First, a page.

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An eye for photography

A red-shouldered hawk resting on its perch.

My introduction to photography occurred during my early days in ophthalmology. In the late 1970s, my first duty assignment included taking fundus photos. I realized that I needed to educate myself, so I found “Ophthalmic Photography,” which was part of a line of books published by the International Ophthalmology Clinics. It was an excellent book as it had everything I needed to know about taking photos in the clinic, and it inspired me to seek more imaging duties in an ophthalmology practice.

Over the years, I received a lot more hands-on experience with ophthalmic photography. I have performed imaging with a slit lamp, gonio photography, and fluorescein angiography, and I joined the Ophthalmic Photographer Society as well.

During this time, I had in the back of my mind that I might try photography outside of work. After dabbling in outdoor photography over the next few decades, I took an online class on photography about two years ago and bought a new camera to help me get a closer look at mother nature’s creatures.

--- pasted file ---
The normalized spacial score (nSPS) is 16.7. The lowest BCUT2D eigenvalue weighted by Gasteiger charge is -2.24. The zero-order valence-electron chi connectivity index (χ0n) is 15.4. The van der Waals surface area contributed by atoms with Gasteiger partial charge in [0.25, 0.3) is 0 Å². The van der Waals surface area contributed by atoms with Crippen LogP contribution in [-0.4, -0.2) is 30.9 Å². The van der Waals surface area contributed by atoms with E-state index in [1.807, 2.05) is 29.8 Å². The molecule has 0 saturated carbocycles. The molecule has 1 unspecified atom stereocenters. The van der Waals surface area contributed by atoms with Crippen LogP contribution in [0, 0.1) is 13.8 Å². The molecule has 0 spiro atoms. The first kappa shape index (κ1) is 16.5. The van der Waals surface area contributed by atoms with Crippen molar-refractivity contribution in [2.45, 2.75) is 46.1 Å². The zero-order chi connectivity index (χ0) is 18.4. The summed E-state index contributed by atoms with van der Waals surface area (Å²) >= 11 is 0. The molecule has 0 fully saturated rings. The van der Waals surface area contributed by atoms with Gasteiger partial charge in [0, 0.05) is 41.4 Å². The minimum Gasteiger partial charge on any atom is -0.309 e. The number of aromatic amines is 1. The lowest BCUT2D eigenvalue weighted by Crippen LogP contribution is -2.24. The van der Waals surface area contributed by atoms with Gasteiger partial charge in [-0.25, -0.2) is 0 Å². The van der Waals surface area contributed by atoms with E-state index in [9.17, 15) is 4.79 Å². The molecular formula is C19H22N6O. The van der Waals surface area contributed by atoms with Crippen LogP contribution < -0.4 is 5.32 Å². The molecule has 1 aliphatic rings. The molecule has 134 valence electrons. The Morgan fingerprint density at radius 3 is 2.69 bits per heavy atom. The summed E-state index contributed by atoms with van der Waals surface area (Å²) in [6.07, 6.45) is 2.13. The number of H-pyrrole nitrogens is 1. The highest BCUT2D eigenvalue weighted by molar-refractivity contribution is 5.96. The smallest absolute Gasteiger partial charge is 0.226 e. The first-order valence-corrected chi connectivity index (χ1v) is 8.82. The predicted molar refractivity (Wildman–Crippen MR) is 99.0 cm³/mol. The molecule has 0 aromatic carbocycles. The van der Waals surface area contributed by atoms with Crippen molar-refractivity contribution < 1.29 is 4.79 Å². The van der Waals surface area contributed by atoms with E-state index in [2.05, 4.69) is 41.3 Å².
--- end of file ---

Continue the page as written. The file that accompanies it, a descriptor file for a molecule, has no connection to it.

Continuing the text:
A ruby-throated hummingbird, one of thousands migrating south for the winter that flew through Rockport, TX, in September.
IMAGES COURTESY SERGINA M. FLAHERTY, COMT, OSC

This picture of a cardinal (right) was selected as one of the designs for the 2020 National Wildlife Federation’s Trees for Wildlife card line.

Getting out in nature

Finding subjects to photograph proved fairly easy. I live on a bird migration path and see many species fly north from South America in the spring then migrate back down south in the fall. I also regularly see animals in my front yard, such as white-tailed deer, possum, raccoons, and gray foxes.

In September 2019, I spent more than 12 hours photographing ruby-throated hummingbirds in Rockport, Texas. During that time of year, thousands of hummingbirds stop and refuel before taking off on their arduous, nonstop journey across the Gulf of Mexico to Central and South America. These brave little hummers fly nonstop, up to 500 miles, to reach the Yucatan Peninsula. I took more than 2,500 images that day, though I feel only 50 were excellent and only 10 of those I would call truly exceptional. There is a lot of luck that comes with capturing an animal at just the right moment, in addition to knowing the right camera settings and lenses to use.

To me wildlife photography is fascinating — I can never be certain what I will find when I set out on a shoot. OP